10 Rules for Surviving as a Solo or Small Firm Practice
Change can be unsettling or exhilarating — you decide.
By Dustin Cole
We hope this doesn’t come as a shock, but the legal profession is going through some monumental changes.
Walmart now has a niche for lawyers next to the bank and a doc-in-a-box in many stores. Sam’s Club now offers LegalZoom as a benefit. And a growing number of states are licensing paralegals to deliver limited legal services, a la physician assistants. But that is just a tiny glimpse into what’s in store.
Some futurists predict that as many as one-third of the lawyers in practice today will have left the profession within the next five years.
What Are You Going to Do?
News like this can leave a solo attorney or small firm lawyer feeling (to paraphrase “Hamilton”) outgunned, outmanned, outspent and outplanned. It doesn’t have to be that way. How will you need to change your thinking to stay viable? Here are 10 rules and recommendations:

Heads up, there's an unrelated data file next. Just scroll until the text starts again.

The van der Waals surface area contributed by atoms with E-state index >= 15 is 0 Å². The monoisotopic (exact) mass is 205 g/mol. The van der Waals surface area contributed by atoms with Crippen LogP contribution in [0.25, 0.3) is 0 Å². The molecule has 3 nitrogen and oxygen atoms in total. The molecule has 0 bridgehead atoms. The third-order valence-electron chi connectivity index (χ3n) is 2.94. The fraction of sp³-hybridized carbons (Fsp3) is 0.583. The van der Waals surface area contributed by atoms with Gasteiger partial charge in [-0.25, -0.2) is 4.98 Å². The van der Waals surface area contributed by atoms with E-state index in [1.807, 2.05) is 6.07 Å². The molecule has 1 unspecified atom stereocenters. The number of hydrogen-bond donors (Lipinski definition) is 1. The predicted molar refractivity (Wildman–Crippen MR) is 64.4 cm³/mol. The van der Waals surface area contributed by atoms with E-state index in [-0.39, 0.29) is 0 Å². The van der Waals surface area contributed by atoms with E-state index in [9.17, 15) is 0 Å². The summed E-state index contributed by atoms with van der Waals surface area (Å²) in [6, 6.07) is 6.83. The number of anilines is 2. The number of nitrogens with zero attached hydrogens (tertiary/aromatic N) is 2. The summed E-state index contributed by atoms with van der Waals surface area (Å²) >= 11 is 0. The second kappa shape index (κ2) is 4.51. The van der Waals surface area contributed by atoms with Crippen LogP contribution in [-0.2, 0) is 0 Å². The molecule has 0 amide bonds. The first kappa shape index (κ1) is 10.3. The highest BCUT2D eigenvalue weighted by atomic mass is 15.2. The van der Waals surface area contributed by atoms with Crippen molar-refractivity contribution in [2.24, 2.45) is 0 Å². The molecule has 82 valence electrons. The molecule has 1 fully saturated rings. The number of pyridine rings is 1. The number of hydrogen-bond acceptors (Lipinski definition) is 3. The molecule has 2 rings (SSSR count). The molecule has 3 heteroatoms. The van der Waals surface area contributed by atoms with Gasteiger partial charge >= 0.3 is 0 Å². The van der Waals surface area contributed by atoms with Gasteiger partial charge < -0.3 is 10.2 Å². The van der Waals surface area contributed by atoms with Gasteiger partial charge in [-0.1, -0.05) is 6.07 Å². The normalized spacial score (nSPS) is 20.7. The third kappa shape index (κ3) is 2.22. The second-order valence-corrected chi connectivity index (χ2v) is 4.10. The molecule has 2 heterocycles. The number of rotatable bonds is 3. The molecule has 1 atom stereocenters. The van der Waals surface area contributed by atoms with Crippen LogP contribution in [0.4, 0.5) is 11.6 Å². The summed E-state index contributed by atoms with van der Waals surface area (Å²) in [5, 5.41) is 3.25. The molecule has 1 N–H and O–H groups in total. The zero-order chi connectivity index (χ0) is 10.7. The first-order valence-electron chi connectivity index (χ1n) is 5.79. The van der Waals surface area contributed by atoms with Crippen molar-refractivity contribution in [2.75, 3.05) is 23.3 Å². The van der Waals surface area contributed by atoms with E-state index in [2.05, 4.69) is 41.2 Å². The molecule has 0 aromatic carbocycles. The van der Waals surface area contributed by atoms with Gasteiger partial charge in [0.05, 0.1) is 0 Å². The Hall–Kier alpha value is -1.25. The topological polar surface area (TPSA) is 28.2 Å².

Learn from change, don’t resent it. Ask yourself, “what is the opportunity here?”
The past ain’t coming back. Move forward or be left behind.
Embrace technology. It’s not a choice. Every old dog can learn new tricks. As Yogi Berra once said, “first ya gotta wanna.”
Hire or keep a strong right-arm paralegal or assistant. Without this, you don’t have a practice. You have a job.
Attracting work is just as important as doing it. Get over it.
Develop a clear identity. General practice is not an identity. It’s a plea.
Three (OK, four) words to remember that will help you stay alive: focus, niche and target market. You can’t survive trying to sell everything to everyone.
Be highly visible and active in your own and your target market’s community. You won’t be found by prospects if you are hiding in your office.
Your worst enemy is inertia, not your competition.
Think beyond this month’s billings. Without a road map to tomorrow, you are living in yesterday.